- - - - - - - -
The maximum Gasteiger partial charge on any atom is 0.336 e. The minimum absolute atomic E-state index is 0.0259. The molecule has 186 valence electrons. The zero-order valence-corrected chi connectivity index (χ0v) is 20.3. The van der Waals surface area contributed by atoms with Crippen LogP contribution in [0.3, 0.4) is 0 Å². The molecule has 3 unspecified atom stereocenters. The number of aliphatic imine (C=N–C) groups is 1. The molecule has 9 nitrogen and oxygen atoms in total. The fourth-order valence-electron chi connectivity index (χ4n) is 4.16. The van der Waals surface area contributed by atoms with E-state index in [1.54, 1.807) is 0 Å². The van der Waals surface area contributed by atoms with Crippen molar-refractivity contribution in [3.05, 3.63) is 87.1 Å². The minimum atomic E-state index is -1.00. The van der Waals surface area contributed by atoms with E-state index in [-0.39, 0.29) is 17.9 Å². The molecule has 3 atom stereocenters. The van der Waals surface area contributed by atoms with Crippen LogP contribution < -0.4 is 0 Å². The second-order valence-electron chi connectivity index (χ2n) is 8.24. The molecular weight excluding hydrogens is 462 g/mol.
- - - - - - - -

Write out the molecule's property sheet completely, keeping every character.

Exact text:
The maximum Gasteiger partial charge on any atom is 0.336 e. The minimum absolute atomic E-state index is 0.0259. The molecule has 186 valence electrons. The zero-order valence-corrected chi connectivity index (χ0v) is 20.3. The van der Waals surface area contributed by atoms with Crippen LogP contribution in [0.3, 0.4) is 0 Å². The molecule has 3 unspecified atom stereocenters. The number of aliphatic imine (C=N–C) groups is 1. The molecule has 9 nitrogen and oxygen atoms in total. The fourth-order valence-electron chi connectivity index (χ4n) is 4.16. The van der Waals surface area contributed by atoms with E-state index in [1.54, 1.807) is 0 Å². The van der Waals surface area contributed by atoms with Crippen molar-refractivity contribution in [3.05, 3.63) is 87.1 Å². The minimum atomic E-state index is -1.00. The van der Waals surface area contributed by atoms with E-state index in [-0.39, 0.29) is 17.9 Å². The molecule has 3 atom stereocenters. The van der Waals surface area contributed by atoms with Crippen LogP contribution < -0.4 is 0 Å². The second-order valence-electron chi connectivity index (χ2n) is 8.24. The molecular weight excluding hydrogens is 462 g/mol.